For investors stashing record sums in cash, US bond managers overseeing a combined $2.5 trillion have a bit of advice: It’s time to put that money to work.
That’s the message from Capital Group, DoubleLine Capital, Pimco and TCW Group. And it comes as many fixed-income managers are still licking their wounds following a tough year that’s seen the bond market trail ultrasafe T-bills and money-funds carrying the highest rates in decades.
For these West Coast bond managers, this month shows the risk of staying in cash too long. Signs of ebbing inflation and softer growth have fueled a 3.6% surge in the Bloomberg US Aggregate Index in November, leaving it with a return of about 0.7% for 2023. That’s still well short of what cash has earned this year. But it shows what a real turning point could deliver after a year marked by head fakes over price pressures and Federal Reserve policy.
The asset managers said in interviews last week that they’re comfortable buying Treasuries and other high-quality bonds at levels they finally see as attractive. And they generally agreed on extending interest-rate risk as far as the five-year area of Treasuries, while also owning mortgage debt, which they consider cheap.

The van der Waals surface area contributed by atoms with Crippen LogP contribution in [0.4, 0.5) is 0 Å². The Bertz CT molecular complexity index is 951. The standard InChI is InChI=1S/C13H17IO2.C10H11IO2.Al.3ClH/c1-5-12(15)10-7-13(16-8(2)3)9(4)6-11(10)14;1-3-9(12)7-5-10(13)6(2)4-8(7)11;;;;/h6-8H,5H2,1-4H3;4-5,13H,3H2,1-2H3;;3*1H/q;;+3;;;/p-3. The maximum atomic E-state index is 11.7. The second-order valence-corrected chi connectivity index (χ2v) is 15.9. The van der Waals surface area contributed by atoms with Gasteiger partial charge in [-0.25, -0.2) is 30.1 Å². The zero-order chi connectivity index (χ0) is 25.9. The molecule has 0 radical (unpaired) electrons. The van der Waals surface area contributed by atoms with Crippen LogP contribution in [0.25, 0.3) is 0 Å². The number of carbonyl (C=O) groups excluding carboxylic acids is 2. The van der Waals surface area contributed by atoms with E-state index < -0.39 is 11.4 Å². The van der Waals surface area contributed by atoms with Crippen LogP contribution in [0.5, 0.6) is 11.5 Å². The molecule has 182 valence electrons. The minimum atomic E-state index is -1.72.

“My sense of things right now is that 4 1/2 to 5% is a safe place to be buying bonds,” said Greg Whiteley, head of government securities investing at DoubleLine.
He likes Treasuries due in around five years because he says the segment has scope to gain as traders price in more Fed cuts. The area is also less vulnerable than longer maturities given worries about US deficits and borrowing needs, as well as sticky inflation.
Treasuries are on pace to halt a six-month slide. Ten-year notes yielded around 4.4% Tuesday, after touching 5% in October for the first time since 2007. The rally means US government bonds have a chance to avoid an unprecedented third straight year of losses.
Naturally, active managers are doing their best to persuade investors holding a record $5.7 trillion in money-market funds to funnel cash their way and into longer-dated bonds, which stand to benefit should the economy weaken.
The potential for that scenario has started to look stronger for the four money managers. Strains among consumers in areas such as auto loans and pressure across commercial real estate suggest to them that 2024 will see a material economic slowdown and lead to Fed easing.
While the appeal of cash is clear, “at some point, though, and you’ve seen this just over the course of this month, that approach means you miss all the potential price appreciation if the economy starts to slow,” said Ryan Murphy, head of fixed-income business development at Capital Group.